Slack v. Sodal

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547 P.2d 923 (1976)

Walter SLACK, d/b/a Walter Slack Realty, Petitioner, v. Ingvar SODAL and Jofrid Sodal, Respondents.

No. C-637.

Supreme Court of Colorado, En Banc.

March 29, 1976.

Lynn W. Toedte, Denver, for petitioner.

Taussig & Cobb, Paul Snyder, Jr., Boulder, for respondents.

GROVES, Justice.

This is a review after granting certiorari of an affirmance by the Colorado Court of Appeals of the trial court's judgment in favor of the plaintiffs. Sub nom. Sodal v. French, 35 Colo.App. 16, 531 P.2d 972 (1974). Plaintiffs were purchasers of a residence in Boulder and the losing defendant was real estate agent in the sale. We affirm.

The sellers of the home had listed it for sale with the defendant. The property consists of a residence on approximately one acre of land just outside the City of Boulder. The plaintiffs purchased the property in July, 1971, and this action was commenced in June, 1972 against the sellers and the agent. The plaintiffs alleged that the well on the property, as a source of domestic water, was not adequate to supply the needs of a family of five, contrary to representations that had been made to them prior to the closing of the sale.

The trial court entered judgment against the agent, concluding that he had fraudulently misrepresented the production capacity of the well. The court dismissed the action against the sellers, finding that they "did not knowingly conceal any material facts concerning the water supply from the Sodals prior to the sale."

On the issue of damages, the trial court found that the evidence presented showed that "the chances of producing a well on the plaintiffs' property is perhaps 50-50 and certainly not more than 60-40." The *924 court found that, as a measure of damages, this was "far too speculative," and held that the correct measure should be "the cost of acquiring [from the City of Boulder] an adequate supply of domestic water." (Emphasis added). This cost was stipulated to be $1553.65.

Plaintiffs and their predecessors irrigated the property with water from the Silverlake Ditch Company, in which they owned a share of stock. As a condition to connecting to the city water supply, the plaintiffs were required to sell the share of stock in the ditch company to the City of Boulder for $25. The trial court found that the damages by reason of the increased costs of irrigation were in the amount of $2,500 making the total amount of compensatory damages $4,063.65. The trial court denied exemplary damages.

The only issues before this court are the amount of damages and the measure thereof.[1] The defendant contends that the court of appeals erred in affirming the trial court's application of the "cost to conform rule" in computing damages. The court of appeals noted that the trial court used as a measure of damages the cost necessary to put the property in the condition that would bring it into conformity with its value as represented. Citing Carpenter v. Donohoe, 154 Colo. 78, 388 P.2d 399 (1964), the court of appeals noted that the possibility of bringing in a replacement well had less than 60% probability of attainment. It stated that the Sodal's "should not be forced to pursue one course of action where another is reasonable and will alleviate or cure the consequence of fraud or misrepresentation."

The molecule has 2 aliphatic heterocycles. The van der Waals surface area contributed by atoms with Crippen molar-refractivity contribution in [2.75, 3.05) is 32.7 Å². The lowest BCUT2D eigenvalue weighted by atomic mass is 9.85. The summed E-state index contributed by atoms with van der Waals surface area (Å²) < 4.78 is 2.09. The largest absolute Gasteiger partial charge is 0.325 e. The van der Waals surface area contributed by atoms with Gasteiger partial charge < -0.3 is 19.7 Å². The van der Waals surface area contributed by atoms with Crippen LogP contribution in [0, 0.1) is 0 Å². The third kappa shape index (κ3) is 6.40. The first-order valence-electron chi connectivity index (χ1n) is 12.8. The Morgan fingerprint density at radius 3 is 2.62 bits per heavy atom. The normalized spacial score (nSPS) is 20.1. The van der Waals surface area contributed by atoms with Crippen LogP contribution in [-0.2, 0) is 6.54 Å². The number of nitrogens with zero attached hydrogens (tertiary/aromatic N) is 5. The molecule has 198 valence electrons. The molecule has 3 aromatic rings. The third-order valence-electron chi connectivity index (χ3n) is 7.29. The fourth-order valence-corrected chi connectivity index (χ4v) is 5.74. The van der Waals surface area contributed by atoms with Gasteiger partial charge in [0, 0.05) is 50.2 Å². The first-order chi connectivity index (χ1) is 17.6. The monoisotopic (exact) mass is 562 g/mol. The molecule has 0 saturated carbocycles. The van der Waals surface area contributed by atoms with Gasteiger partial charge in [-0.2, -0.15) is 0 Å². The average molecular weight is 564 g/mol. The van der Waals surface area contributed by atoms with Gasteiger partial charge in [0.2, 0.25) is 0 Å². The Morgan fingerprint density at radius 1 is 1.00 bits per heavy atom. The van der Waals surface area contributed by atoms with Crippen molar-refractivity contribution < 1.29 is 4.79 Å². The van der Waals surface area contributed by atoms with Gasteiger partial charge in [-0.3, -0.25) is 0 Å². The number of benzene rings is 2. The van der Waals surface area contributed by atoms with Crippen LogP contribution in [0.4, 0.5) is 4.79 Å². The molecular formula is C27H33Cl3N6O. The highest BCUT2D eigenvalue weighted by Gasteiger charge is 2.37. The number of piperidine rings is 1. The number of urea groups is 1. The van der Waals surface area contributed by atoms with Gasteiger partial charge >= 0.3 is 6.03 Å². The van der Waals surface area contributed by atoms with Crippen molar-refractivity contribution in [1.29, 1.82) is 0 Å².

The defendant argues here that the rule to be applied in measuring damages should have been the "benefit of the bargain" rule. This would be the difference between the value of the property as represented and the actual value thereof. The defendant contends that the plaintiffs failed to prove any difference in value, and further failed to prove that drilling a new well could not be successfully accomplished. He notes also that the plaintiffs had not, at the time of trial, connected their property to the Boulder water supply, nor did they state that they intended to do so. The court should have awarded no damages at all, he concludes, or only nominal damages. Under the circumstances here, we disagree.

Traditionally, the "benefit of bargain" rule is applied in fraud cases such as this. Corder v. Laws, 148 Colo. 310, 366 P.2d 369 (1961); Otis & Co. v. Grimes, 97 Colo. 219, 48 P.2d 788 (1935). However, several opinions of this court show that the rule may be applied in varying ways. This court recognized in Carpenter v. Donohoe, 154 Colo. 78, 388 P.2d 399 (1964) that:

"The cost of putting the property in the condition that would bring it into conformity with the value of the property as it was represented to be would satisfy this rule regarding the measure of damages."

In Glisan v. Smolenske, 153 Colo. 274, 387 P.2d 260 (1963), this court noted that reasonable expenditures of a buyer to bring property into conformity with the implied warranty may be an accurate measure of the buyer's damages and is another way of arriving at an amount representing the difference in actual value and that value as represented.

As in Carpenter and Glisan, the trial court here attempted to arrive at an amount which would bring the property as close to conformity as possible. We should not reverse the trial court's finding in effect that the plaintiffs had no other reasonable alternative than to attach to the *925 city water supply. The trial court applied the rule of Carpenter reasonably, using the evidence submitted. It thereby arrived at a fair and approximate amount of the damages suffered by plaintiffs.

Judgment affirmed.


[1] Other portions of the court of appeals opinion are not before us and we, therefore, do not pass upon them. We do wish to mention that we think that Morrison v. Goodspeed, 100 Colo. 470, 68 P.2d 458, 71 P.2d 154 (1937), correctly states the law as to the elements of fraud.